Last week we looked at the recent Budget’s ‘big picture’ – the unexpected surplus of $4 billion. This week, we take a closer look at some of the specific announcements. There were no really ‘big’ announcements (other than the surplus); rather there were a suite of smaller changes.
Last week we discussed changes to superannuation that were announced in this month’s Federal Budget. This week, we look at changes that have been announced regarding tax, especially for individuals and small business.
This Sunday marks a pivotal date in Australia’s journey out of the ‘economic troubles caused by Coronavirus. The Commonwealth Government’s main economic response to the pandemic, it’s ‘Jobkeeper’ payment, will not continue beyond March the 28th. If the end of the program affects you, please get in touch.
Last week, we discussed the stimulus package that had been announced but not yet passed through Parliament. As we forecast, the Commonwealth Government then announced a second round of stimulus measures. Both packages were passed by Federal Parliament earlier this week.
Next week, the Commonwealth Parliament is expected to pass an emergency $17.6 billion stimulus package. The package is designed to boost the Australian economy – a boost that is needed due to the current and expected future impact of the Coronavirus. This article discusses the stimulus package.
Entrepreneur Elon musk spent his first month in the United States living on $1 a day. He was 17 years old. Obviously, this discipline did wonders for his personal financial planning. Other people have taken on a similar challenge and report much the same thing. This article shows what we can learn from their experience.
If you run a small business, or if you are thinking about doing so, then that business needs to be the foundation of all of your financial planning. After all, get the business right and you make all the other parts of your financial plan – your investing, your debt management, your super, your insurances – much more likely to succeed. This article gives you a little illustration of the powerful impact that effective business planning can have.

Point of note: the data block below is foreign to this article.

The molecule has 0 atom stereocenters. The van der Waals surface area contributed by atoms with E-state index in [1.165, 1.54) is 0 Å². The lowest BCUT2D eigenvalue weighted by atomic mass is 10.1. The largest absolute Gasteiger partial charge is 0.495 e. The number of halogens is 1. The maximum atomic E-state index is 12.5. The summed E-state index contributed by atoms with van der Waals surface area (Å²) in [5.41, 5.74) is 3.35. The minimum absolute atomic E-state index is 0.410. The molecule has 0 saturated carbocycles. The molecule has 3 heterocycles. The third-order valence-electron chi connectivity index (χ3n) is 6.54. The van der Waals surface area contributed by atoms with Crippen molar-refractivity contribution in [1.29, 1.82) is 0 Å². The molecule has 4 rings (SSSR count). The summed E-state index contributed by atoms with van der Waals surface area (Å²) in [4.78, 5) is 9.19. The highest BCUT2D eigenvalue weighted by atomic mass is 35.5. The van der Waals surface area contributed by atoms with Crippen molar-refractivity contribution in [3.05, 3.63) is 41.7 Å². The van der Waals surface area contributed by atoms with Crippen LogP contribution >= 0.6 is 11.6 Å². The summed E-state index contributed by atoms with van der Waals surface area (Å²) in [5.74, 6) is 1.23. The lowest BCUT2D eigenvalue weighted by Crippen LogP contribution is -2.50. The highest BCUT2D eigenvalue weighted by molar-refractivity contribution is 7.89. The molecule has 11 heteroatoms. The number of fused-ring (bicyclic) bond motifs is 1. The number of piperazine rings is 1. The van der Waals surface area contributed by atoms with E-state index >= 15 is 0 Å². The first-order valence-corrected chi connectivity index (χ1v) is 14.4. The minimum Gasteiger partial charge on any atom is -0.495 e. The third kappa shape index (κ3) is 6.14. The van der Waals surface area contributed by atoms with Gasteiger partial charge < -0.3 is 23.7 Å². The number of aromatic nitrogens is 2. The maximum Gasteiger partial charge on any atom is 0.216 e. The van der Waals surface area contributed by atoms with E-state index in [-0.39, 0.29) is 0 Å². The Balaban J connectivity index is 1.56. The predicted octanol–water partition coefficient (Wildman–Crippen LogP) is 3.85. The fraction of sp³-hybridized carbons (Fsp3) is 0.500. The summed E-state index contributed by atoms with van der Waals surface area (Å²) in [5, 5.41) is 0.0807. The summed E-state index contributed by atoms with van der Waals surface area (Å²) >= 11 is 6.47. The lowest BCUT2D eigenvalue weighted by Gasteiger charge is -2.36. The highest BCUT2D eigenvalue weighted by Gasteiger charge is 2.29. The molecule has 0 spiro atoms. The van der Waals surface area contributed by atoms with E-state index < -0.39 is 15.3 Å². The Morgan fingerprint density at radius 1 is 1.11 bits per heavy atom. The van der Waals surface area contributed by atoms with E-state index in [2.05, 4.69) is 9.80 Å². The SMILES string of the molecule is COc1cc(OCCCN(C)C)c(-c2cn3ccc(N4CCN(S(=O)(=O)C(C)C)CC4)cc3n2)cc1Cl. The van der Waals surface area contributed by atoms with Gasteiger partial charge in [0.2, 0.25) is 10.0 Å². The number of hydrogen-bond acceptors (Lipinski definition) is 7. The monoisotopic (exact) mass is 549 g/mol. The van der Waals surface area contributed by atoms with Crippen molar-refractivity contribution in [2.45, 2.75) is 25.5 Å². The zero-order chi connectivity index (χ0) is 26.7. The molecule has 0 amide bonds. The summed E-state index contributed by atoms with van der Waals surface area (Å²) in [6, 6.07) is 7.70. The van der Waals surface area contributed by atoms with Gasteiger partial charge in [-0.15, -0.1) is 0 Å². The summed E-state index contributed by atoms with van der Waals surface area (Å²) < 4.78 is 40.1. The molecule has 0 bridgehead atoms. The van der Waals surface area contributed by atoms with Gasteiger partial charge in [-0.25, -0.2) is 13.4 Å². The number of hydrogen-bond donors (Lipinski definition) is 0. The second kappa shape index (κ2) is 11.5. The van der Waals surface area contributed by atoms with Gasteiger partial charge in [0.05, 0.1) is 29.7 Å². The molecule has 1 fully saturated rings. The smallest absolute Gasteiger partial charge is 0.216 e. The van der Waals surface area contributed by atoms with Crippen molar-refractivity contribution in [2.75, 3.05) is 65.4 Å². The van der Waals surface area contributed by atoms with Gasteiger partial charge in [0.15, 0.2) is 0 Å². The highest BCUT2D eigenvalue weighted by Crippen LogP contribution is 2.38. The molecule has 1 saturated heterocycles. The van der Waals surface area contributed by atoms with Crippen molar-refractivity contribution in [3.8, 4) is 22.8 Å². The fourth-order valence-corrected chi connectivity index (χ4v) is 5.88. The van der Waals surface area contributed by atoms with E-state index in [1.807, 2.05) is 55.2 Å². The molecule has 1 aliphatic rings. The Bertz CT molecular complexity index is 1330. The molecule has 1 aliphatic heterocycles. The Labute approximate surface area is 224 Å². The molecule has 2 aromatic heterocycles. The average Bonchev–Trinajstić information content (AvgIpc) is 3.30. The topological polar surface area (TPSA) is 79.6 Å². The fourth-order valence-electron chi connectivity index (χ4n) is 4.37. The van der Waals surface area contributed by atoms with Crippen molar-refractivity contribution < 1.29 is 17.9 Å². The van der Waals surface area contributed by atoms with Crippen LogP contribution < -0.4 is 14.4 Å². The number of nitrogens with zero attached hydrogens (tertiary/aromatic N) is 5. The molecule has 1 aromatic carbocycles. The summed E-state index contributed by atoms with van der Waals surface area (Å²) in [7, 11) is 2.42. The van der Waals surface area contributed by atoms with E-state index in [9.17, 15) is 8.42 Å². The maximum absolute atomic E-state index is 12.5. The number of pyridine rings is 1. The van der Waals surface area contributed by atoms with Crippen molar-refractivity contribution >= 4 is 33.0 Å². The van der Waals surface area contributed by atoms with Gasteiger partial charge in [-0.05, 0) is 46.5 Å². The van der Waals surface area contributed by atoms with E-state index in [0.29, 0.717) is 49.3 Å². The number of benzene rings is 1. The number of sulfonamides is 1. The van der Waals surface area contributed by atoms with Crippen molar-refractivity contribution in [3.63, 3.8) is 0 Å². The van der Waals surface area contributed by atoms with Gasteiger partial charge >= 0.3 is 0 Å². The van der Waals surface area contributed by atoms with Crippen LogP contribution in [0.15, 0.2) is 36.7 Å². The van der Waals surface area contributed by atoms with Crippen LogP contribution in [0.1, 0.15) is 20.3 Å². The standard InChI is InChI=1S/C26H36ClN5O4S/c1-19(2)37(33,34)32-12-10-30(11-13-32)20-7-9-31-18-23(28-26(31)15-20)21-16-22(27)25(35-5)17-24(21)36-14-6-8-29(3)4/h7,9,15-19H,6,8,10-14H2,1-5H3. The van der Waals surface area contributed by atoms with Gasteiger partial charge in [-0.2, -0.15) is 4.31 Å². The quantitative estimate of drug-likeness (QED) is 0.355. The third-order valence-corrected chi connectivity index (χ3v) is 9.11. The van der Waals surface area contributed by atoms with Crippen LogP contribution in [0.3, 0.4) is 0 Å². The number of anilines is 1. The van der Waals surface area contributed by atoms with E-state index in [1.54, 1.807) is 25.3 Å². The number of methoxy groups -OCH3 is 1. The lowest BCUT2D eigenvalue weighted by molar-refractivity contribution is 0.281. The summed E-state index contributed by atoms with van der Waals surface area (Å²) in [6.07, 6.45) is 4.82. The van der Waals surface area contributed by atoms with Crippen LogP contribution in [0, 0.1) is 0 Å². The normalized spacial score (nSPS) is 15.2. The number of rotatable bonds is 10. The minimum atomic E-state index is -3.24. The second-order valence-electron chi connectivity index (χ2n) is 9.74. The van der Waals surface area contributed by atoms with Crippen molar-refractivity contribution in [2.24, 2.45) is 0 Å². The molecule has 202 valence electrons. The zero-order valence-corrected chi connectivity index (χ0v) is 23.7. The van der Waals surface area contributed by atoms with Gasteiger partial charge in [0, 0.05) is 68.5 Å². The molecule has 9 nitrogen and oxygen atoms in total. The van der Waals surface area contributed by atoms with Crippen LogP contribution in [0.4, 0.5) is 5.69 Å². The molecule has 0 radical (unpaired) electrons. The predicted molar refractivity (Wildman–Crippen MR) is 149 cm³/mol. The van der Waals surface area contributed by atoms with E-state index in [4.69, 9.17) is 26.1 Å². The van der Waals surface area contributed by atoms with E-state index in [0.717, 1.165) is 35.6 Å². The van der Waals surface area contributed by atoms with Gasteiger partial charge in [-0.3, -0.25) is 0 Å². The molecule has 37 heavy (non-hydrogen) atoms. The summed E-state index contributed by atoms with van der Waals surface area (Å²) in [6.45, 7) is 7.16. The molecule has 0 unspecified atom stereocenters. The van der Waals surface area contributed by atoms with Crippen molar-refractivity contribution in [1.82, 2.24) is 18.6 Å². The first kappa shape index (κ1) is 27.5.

Compared to previous years, the 2017 Budget was a bit of an anti-climax. In previous years, there have been a number of big-ticket changes - such as the big changes to superannuation that we have been discussing in recent articles. But this year there have simply been a whole lot of small changes, some of which will be of benefit and others will represent a small loss.
Many working Australians – or Australians who used to work – have insurance of which they are unaware. This can be a huge relief if ever something goes wrong and you cannot work. If you or someone you know has become unable to work, then this article is a must-read. And if you think you might need help with a claim, please make sure you contact us.
This article is a must-read for any business owner thinking about travel. Claiming a tax deduction for travel costs can make a huge difference to the effective cost of that travel. The Australian Taxation Office’s general position is that the cost of travel is tax deductible to the extent that the travel relates to the business' purpose of deriving assessable income from an existing business activity. A business can't claim costs for travel related to speculative business activities that you have not yet entered. But travel that relates to work that your business is already doing will usually be fine.